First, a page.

Santa Clara University



Program assessment offers one lens through which we can examine the effectiveness of our educational programs at Santa Clara University. Assessment involves the systematic collection and analysis of information to enable us to determine whether our program goals for student learning are being met. Based on assessment results, we can modify or expand our efforts to facilitate student learning and growth. At times, for example, this includes a shift in pedagogy or in curriculum design. 

According to the American Association for Higher Education (AAHE):

  • The assessment of student learning begins with educational values. Assessment is not an end in itself but a vehicle for educational improvement. Its effective practice, then, begins with and enacts a vision of the kinds of learning we most value for students and strive to help them achieve.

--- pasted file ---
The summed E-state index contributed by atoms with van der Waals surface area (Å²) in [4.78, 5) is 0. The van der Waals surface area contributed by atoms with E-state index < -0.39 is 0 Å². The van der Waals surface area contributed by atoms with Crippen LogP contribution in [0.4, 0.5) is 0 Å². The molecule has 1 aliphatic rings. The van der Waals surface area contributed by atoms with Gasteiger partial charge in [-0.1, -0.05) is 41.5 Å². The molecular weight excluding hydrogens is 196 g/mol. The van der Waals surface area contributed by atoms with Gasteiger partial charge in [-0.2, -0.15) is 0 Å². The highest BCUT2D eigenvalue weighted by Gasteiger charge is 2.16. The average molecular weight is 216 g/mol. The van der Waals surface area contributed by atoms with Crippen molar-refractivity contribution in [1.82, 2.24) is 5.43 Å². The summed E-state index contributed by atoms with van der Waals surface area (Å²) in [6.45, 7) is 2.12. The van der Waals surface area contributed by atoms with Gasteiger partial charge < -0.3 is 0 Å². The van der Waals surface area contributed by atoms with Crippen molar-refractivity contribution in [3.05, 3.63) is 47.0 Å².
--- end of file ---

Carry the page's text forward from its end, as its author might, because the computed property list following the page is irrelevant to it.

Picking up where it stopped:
• Assessment is most effective when it reflects an understanding of learning as multidimensional, integrated, and revealed in performance over time.
  • Assessment works best when the programs it seeks to improve have clear, explicitly stated purposes.
  • Assessment requires attention to outcomes but also and equally the experiences that lead to those outcomes. Information about outcomes is of high importance; where students "end up" matters greatly. But to improve outcomes, we need to know about student experience along the way—about the curricula, teaching, and kind of student effort that lead to particular outcomes. Assessment can help us understand which students learn best under which conditions; with such knowledge comes the capacity to improve the whole of their learning.
  • Assessment works best when it is ongoing not episodic.
  • Assessment fosters wider improvement when representatives from across the educational community are involved.
  • Assessment makes a difference when it begins with issues of use and illuminates questions that people really care about.
  • Assessment is most likely to lead to improvement when it is part of a larger set of conditions that promote change. Assessment alone changes little. Its greatest contribution comes on campuses where the quality of teaching and learning is visibly valued and worked at.
  • Through assessment, educators meet responsibilities to students and to the public.

--AAHE, 1996.

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